Book Summary: New York Yankees catcher Jorge Posada shares his journey from his back yard in Puerto Rico to home plate at Yankee Stadium.
In 2015 there was a massive debate that erupted in Major League Baseball and New York City. The issue at hand was whether longtime Yankees catcher Jorge Posada was worthy enough to have his #20 retired to Monument Park at Yankee Stadium.
The New York Yankees ownership group considered bestowing the honour on their former catcher, who wore pinstripes from 1995-2011, winning four World Series championships and being a vital member of the “Core Four.” His three teammates, Captain Derek Jeter #2, Marino Riveria #42, and Andy Pettitte #46, all had their numbers retired, leaving the last member of the group, Posada, to join them once again.
Posada was the only catcher I ever knew for the New York Yankees, so I was eager to read his biography. I had spent countless years watching this switch hitter go up to bat every game without batting gloves. I needed to know why. I also wanted to relive his bases-clearing double in Game 7 of the 2003 American League Championship that delivered a deadly blow to the Boston Red Sox, who were on the verge of advancing to the World Series. How different history would have been if Posada didn’t get that hit.
I got many of my questions answered in his biography, The Journey Home: My Life in Pinstripes.
Posada didn’t wear batting gloves because his father put him to work in the yard, raking and shovelling from a very young age. He did all that hard work barehanded to build up tough skin on his palms. After sweating all day, he would take his bat and swing at the tires for countless hours, building up his stamina in the process.
Some may call me crazy for not knowing every detail about every player, but I did not realize that Posada was initially a second baseman. He gave it his best, but he didn’t seem to have the right tools for the position as he progressed higher in the sport.
Although his journey from infielder to backstop was unique, it happened by chance. After an injury to a teammate, Posada volunteered to catch. He played randomly at the beginning, but it appeared to be the place he excelled. Donning the mask and pads earned him a chance to get drafted, where the book goes into detail about how badly he wanted to play for the Yankees and what it would have meant for his family. After his selection in the 1990 draft, Jorge moved to the United States to play college ball with hopes of making the big club.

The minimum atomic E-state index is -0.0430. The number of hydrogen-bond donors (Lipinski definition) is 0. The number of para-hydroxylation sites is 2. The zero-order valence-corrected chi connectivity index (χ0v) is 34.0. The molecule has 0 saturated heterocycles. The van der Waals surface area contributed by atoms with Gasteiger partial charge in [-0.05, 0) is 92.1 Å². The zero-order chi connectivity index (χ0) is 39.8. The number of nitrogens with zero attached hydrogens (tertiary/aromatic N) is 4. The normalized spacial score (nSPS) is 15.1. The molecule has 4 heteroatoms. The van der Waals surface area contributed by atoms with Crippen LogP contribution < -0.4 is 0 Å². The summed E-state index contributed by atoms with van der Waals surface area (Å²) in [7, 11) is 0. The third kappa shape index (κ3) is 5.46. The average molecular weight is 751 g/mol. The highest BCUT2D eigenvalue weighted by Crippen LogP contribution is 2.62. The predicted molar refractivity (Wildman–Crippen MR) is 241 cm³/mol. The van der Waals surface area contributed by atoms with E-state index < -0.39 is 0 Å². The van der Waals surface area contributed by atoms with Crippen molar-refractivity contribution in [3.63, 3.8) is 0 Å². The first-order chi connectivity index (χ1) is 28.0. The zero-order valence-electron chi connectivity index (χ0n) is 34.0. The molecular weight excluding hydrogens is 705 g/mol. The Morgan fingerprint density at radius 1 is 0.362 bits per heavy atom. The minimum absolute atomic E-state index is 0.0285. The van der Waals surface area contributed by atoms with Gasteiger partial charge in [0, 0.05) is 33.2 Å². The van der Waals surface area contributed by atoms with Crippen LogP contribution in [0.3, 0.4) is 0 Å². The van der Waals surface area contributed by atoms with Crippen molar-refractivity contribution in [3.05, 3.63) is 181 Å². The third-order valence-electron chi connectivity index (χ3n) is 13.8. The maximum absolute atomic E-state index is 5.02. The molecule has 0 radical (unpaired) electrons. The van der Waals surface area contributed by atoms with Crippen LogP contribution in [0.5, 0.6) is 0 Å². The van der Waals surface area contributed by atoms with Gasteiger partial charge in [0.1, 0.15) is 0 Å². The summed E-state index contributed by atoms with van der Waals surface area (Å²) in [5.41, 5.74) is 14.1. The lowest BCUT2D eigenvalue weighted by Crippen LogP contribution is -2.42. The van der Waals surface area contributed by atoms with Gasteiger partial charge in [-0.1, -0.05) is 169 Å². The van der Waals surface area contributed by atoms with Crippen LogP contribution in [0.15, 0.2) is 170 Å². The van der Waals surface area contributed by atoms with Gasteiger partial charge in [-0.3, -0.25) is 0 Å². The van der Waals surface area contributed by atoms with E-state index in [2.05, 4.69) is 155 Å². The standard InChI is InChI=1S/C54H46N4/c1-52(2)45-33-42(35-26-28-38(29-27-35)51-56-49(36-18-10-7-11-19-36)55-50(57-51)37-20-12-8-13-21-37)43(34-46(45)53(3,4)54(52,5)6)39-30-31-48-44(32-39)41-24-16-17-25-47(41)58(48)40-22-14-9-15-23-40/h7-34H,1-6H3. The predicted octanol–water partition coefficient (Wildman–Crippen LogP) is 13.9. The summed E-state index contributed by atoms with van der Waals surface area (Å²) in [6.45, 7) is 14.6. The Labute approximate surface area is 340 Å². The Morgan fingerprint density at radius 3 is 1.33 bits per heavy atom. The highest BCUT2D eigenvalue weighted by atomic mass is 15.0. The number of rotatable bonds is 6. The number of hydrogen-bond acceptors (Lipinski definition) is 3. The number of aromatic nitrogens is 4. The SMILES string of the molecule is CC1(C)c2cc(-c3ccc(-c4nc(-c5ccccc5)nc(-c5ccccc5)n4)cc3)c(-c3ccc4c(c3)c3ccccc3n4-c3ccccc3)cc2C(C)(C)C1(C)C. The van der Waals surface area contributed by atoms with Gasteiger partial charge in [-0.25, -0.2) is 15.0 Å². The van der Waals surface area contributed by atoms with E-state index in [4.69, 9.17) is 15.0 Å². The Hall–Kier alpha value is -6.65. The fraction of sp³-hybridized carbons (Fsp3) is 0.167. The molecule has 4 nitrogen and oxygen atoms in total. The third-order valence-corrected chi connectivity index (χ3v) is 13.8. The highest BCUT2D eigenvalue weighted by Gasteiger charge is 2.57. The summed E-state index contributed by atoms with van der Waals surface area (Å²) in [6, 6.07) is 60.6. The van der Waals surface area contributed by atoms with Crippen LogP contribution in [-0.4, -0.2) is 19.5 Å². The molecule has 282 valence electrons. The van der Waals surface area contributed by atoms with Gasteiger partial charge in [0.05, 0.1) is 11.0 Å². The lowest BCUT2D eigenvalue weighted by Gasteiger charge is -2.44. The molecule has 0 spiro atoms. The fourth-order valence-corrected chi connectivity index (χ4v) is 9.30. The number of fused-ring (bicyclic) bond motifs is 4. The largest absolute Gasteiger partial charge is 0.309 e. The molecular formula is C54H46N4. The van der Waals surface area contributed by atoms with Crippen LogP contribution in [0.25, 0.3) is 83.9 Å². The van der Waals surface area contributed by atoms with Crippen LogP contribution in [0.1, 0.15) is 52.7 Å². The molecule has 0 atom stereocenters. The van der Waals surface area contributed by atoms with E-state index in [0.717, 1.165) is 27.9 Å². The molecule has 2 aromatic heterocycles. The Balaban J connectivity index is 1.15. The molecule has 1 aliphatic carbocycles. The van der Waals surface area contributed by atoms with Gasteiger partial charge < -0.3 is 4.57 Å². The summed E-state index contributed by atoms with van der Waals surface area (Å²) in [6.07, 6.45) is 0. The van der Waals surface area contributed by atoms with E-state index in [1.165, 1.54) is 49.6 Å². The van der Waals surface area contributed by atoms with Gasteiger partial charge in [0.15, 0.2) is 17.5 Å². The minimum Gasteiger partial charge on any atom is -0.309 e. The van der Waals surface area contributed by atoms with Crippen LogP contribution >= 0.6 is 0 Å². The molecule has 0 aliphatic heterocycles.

Like most people who move to a new land and don’t speak the native language, Posada struggled at school. He didn’t have a lot of friends and tried to make it work between ball games. Much like other legendary players of the game, Posada’s love of the game is unmatched. He wanted to play day and night, and when he wasn’t, he wanted to study the game. He tried to get better and use whatever he could to his advantage.
Posada almost didn’t make it to the MLB after a scary injury in 1994 during a Triple-A game. He found himself on the wrong end of a collision with the home player, which destroyed his leg and ankle, ending his season.
After a quick stop in the big leagues in 1995, Posada finally managed to stick around in 1996. He played back up until 1999, when he took over full-time duties and helped bring the World Series title back to New York three times.
The book takes us through the highs and lows of those early years, which included his attempts to get in better shape and improve his switch-hitting abilities. Family is significant to Jorge, so no matter what experience we see him go through, his family was always there.
As his career progressed, his English became better, and he managed to meet his wife, Laura, at a softball game. As the umpire of the game, the pitcher caught his eye. After recounting his first few dates, it was pretty charming to see the love blossom between the fitness instructor and the professional baseball player and how they made those few months work.
A section in the book focuses on Posoda’s whereabouts and his efforts to help with the September 11th terrorist attacks. This book marks the third time I’ve read about a New York Yankee who was heavily involved with helping those affected by the tragedy. It is incredible what these ordinary people did for their community when people thought they were heroes, but of a different nature. Like most people in the world, no one knew what to do or what to expect. Posada was scared about his family and his boy, who was also in the hospital at the time.
Most fans know that eventually, Posada found himself out of the lineup regularly. Because he was never known as the most in-shape guy on the team, by the mid-2000s, his game slowly started to fade away. The Yankees wanted to go in a different direction, which only got aided by Posada suffering a significant injury for the first time in his career. By then, his relationship with the team brass soon toured sour, and he began to play with a chip on his shoulder, which hurt his production on the field.
Sadly, my generation’s best Yankees catcher disgruntledly retired in 2011 to save any dignity he had left. Although he swore he had more to give, he refused to play on any other team.
One of Posada’s most remarkable stories was about his catching mitt from the David Wells’ perfect game in 1998. He still had that glove almost 15 years later, but the glove got damaged in a storm, and he eventually had to throw it away. Little things like that meant a lot to him and gave me a much deeper appreciation for the only guy I remember being there for every pitch, year after year.